Bitcoin’s first crash took prices from all-time highs of $1147 in late 2013 to below $200.00 just over a year later. It was quite the fall, but not unprecedented in modern times. Gold had receded in a similar manner back in the early 1980s, falling from a high of $850.00 to $300.00 just five years later, albeit under different circumstances.
However, it was the rebound in prices that restored much of the confidence Bitcoin lost as a store of value.
In a little over two years after the January 2015 trough lows, prices skyrocketed from $170.00 to $1275, shattering its previous high in U.S. dollars. And unlike its first failed attempt at reaching parity with gold, Bitcoin has succeeded in a meaningful way this time. The price of Bitcoin has closed significantly higher than that of an ounce of gold, doing so on several occasions. As of this writing, Bitcoin vs. gold is $1242 versus $1205 gold, respectively.
Make no mistake, this carries definite psychological significance. Gold is, after all, the highest priced genuine form of money on the planet, quoted by the ounce. By trading above parity with gold, Bitcoin can now claim sole ownership of this mantle, and all the acclaim that goes along with it. Despite what is effectively an apples to oranges comparison, people tend to view such things in binary terms.
But most significant is the fact Bitcoin that not only recovered, but recovered to forge new highs. Many will cite this example alone as testament to Bitcoin’s true utility and immutability. To many people, Bitcoin now has now proven its resilience when it could have easily wilted. This is the true test of a store of value. Gold has always passed a similar test, be it from central bankers calling it “barbarous relics” to others claiming it has no use in modern economics. Bitcoin can now claim entry into this club.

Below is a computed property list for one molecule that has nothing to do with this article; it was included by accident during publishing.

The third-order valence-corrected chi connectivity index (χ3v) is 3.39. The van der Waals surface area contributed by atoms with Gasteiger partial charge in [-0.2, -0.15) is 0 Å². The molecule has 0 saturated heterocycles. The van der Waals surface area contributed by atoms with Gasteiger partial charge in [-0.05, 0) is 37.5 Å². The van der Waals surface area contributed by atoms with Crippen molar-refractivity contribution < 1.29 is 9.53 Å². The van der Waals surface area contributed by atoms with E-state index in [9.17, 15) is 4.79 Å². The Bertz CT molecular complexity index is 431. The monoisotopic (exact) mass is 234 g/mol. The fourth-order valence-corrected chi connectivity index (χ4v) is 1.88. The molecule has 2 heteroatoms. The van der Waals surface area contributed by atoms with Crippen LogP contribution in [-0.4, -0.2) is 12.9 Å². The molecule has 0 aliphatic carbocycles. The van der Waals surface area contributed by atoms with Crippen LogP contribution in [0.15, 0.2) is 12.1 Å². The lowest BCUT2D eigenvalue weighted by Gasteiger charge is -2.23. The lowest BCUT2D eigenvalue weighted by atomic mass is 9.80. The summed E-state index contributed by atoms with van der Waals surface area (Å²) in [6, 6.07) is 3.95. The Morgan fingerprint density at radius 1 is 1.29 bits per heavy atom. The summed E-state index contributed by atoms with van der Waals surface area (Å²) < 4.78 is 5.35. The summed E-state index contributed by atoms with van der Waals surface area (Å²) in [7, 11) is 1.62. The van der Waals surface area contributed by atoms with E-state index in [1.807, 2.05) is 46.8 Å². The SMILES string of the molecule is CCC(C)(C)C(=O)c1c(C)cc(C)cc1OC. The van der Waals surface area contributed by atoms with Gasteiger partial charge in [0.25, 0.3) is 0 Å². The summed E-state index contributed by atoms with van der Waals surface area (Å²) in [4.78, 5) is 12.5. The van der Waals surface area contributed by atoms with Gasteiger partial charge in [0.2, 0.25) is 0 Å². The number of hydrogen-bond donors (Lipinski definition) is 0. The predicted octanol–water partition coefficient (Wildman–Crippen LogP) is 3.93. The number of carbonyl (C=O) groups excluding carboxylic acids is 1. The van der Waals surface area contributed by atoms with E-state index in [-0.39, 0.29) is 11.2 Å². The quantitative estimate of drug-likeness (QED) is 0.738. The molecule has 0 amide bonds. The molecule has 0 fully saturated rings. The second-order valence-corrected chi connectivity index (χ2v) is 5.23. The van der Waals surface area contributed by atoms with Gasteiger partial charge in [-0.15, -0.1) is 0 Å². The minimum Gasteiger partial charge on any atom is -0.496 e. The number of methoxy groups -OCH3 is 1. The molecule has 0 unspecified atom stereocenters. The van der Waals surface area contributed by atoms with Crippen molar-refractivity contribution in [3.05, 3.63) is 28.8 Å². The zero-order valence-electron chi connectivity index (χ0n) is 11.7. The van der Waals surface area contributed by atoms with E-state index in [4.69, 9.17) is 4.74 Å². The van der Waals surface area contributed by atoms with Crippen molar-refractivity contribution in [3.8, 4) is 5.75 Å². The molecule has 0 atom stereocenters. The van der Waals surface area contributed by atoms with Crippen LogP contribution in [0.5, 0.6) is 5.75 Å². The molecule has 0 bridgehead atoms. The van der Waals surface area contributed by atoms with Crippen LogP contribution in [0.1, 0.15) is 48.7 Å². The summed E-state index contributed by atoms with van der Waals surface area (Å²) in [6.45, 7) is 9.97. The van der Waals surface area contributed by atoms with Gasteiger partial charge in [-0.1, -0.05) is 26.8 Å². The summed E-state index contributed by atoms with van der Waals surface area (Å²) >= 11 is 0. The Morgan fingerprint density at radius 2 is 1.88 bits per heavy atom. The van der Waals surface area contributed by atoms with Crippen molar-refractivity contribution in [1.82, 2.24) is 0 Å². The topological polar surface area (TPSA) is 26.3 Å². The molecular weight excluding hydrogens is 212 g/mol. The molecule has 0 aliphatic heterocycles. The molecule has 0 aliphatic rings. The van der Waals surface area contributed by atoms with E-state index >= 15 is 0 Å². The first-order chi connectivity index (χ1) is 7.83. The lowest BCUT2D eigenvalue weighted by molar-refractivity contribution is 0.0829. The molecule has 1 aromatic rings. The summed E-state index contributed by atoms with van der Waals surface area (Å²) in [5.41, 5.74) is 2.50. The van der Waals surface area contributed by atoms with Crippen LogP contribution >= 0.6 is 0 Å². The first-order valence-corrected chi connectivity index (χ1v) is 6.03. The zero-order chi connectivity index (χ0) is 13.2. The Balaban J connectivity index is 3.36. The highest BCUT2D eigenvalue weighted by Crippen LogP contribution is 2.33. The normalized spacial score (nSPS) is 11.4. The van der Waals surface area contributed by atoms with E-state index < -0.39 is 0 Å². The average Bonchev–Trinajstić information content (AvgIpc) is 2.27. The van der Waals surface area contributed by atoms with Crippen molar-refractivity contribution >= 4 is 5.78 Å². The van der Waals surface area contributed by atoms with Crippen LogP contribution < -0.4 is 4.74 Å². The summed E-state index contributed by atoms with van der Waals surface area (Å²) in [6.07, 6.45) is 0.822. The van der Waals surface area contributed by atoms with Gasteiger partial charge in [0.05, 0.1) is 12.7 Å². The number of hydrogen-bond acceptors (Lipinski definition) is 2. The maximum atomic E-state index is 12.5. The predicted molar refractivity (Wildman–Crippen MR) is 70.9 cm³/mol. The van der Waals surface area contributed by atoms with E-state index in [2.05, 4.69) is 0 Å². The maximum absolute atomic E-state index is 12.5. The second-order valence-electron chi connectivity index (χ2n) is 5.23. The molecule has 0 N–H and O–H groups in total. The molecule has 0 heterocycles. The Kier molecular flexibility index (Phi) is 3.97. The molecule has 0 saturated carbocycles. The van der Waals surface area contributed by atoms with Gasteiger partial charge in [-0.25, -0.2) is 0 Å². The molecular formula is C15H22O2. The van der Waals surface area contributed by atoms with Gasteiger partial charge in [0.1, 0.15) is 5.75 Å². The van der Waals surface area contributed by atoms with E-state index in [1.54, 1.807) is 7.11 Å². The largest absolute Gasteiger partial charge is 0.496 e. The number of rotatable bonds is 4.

There’s another important hurdle Bitcoin had to pass to really garner recognition as a store of value: the volatility hurdle. Among the biggest desired qualities in a true store of value is stability over time. After all, it’s impossible to value something where price discovery is too erratic. Investors would shun such a currency regardless.
However, despite Bitcoin’s low float, it has verifiably met this challenge. On April 22, 2016, the 60-day Bitcoin volatility in U.S. dollars dropped below parity with gold, at 1.14%, versus 1.15%. Although it was only for a fleeting moment, the 60-day smoothed Bitcoin price action was less volatile than that of gold. Although only the passage of time can build the track record necessary to truly label Bitcoin as a lower-volatility asset worthy as a holding currency, this milestone was not lost on proponents of Bitcoin. In the discussion of Bitcoin vs. gold, the former became just a little more legitimized.
Gold or Bitcoin Investment?
Bitcoin vs. gold—this doesn’t have to be a mutually exclusive options for investors. There’s nothing that prevents anyone from holding both currencies, and the decision to do so will depend on personal risk tolerances, the bitcoin price forecast 2017, and time horizons. Are investors looking for a bona fide store of value, or something more unproven with perhaps greater potential for price appreciation?
If it’s the former, then gold is the clear choice. Its unparalleled track record as a store of value, universal appeal, and physical characteristics make it the safer asset to own. Gold is the ultimate insurance blanket against currency volatility and devaluation, having preserved the wealth of countless fiat hyper-inflations over the years. The term “King Gold” isn’t frequently used without good reason.
For investors looking for capital appreciation, Bitcoin 2017 may be your best bet. The cryptocurrency has weathered several withering declines only to bounce back stronger every time. User adoption is growing, and volatility is declining over time. As more time passes, investor confidence keeps increasing incrementally. Furthermore, it has all the requisite qualities required to make a sound currency, even if it’s only in digital form.
Many investors with discretionary wealth are currently weighing the pros and cons of Bitcoin vs. gold for their portfolios. Perhaps the answer is both, each for their own reasons and each individually allocated based on individual risk tolerance.